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Monday 10 July 2023

Spotlight: Lessons by Ian McEwan

Book blogger Is This Mutton reads Lessons by Ian McEwan

Dear friends. I can't tell you how much I love the writing of Ian McEwan. Today I'm thrilled to be part of the blog tour for his latest novel "Lessons." Being on a blog tour means you review the book in a prominent way on your blog and social media channels, with each participating blogger given a different day. Today is my day!

This is McEwan's 17th novel and is one of his best in my view.  McEwan won the Booker Prize in 1998 for Amsterdam. 

The cover of paperback Lessons by Ian McEwan

Publisher's Description

While the world is still counting the cost of the Second World War and the Iron Curtain has descended, young Roland Baines's life is turned upside down. Stranded at boarding school, his vulnerability attracts his piano teacher, Miriam Cornell, leaving scars as well as a memory of love that will never fade.

Twenty-five years later Roland's wife mysteriously vanishes, and he is left alone with their baby son. Her disappearance sparks a journey of discovery that will continue for decades, as Roland confronts the reality of his rootless existence and attempts to embrace the uncertainty - and freedom - of his future.

My Thoughts

14 year old Roland has turned up at the doorstep of his former piano teacher's cottage, after failing to arrive when she invited him a while ago.   It's the height of the Cuban missile crisis, and Roland fears the world is about to end, and he will die a virgin. Miss Cornell makes sure the latter is not the case. Afterwards she cooks a Sunday roast, and becomes possessive of the young boy, wanting him to live with her and stay in all day waiting for her.

I found Roland indecisive and cowardly for much of the book, but my impression changed dramatically when he brought about two difficult confrontations that most people would shy away from, to their eternal regret. 

McEwan doesn't go so far as to blame Miss Cornell for Roland's inability to settle down.  Roland is, after all, a Boomer, and this stoic breed is reluctant to cry PTSD or seek therapy.  He went to a boarding school and was loved in a stiff and undemonstrative way. 

Instead Roland drifts through life and into marriage and parenthood, several jobs and several post war inflection points:  the reunification of Europe is one, where he finds himself at the fall of the Berlin Wall, but bemused, as if he doesn't feel the significance.

In addition to Roland's story, we learn about the lives of those close to him:  his mother and her lifelong silence which has hidden a story of wartime shame, and his first wife Alissa, who abandons Roland and their son to fulfil her dreams of becoming a writer. The women are at the heart of the book.  McEwan has always had an innate understanding of women and their emotions, one of the reasons that makes him such a compelling writer.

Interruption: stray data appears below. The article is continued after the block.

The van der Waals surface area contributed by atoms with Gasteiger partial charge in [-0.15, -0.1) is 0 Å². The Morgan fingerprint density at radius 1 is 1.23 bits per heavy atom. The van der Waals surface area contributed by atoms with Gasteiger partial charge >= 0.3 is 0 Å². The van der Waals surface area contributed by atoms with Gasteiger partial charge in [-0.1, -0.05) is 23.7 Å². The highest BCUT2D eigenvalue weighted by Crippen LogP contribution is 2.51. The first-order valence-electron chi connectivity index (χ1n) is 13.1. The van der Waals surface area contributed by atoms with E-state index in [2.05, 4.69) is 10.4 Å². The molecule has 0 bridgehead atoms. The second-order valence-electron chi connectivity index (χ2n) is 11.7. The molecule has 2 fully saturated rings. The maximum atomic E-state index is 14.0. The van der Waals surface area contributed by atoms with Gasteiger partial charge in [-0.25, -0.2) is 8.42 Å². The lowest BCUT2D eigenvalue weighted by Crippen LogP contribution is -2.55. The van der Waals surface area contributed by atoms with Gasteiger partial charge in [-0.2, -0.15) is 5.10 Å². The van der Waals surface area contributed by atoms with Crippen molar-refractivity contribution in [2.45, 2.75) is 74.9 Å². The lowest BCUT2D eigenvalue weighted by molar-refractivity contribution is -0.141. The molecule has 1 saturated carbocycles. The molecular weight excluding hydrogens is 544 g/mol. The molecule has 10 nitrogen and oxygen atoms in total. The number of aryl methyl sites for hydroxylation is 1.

McEwan isn't making any moral arguments or political points in Lessons. It's quite a gentle, compassionate read, described as old fashioned by some of the literary critics. But there's a lot to admire and like. I am, as always, humbled by McEwan's intellect and empathy. 

About Ian McEwan

Sir Ian McEwan is the critically acclaimed author of seventeen novels and two short story collections. His first published work, a collection of short stories, First Love, Last Rites, won the Somerset Maugham Award. 

His novels include The Child in Time, which won the 1987 Whitbread Novel of the Year Award; The Cement Garden; Enduring Love; Amsterdam, which won the 1998 Booker Prize; Atonement
Saturday; On Chesil Beach; Solar; Sweet Tooth; The Children Act; Nutshell; and Machines Like Me, which was a number-one bestseller. 

Atonement, Enduring Love, The Children Act and On Chesil Beach have all been adapted for the big screen.

Buy the Book



My thanks to publishers Vintage and Jonathan Cape and Anne Cater from Random Things Tours for the copy of Lessons and the opportunity to take part in the Lessons blog tour.  

Sharing this post with #AnythingGoes at My Random Musings, Rena at Fine WhateverTalent Sharing Tuesdays at Scribbling Boomer, Final Friday at Marsha in the Middle, Senior Salon Pitstop at Esme Salon 


June book reviews: including Watch Us Dance, Leila Slimani;  After That Night, Karin Slaughter, and Bellies by Nicola Dinan. 

May book reviews: including Yellowface by Rebecca F Kuang, Ghost Girl, Banana by Wiz Wharton, and The Twilight Garden by Sara Nisha Adams.


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1 comment

  1. Great review! I haven’t read any books by McEwan yet but this sounds like such an interesting read. I love that the focus is on the women! Thank you so much for sharing your thoughts!


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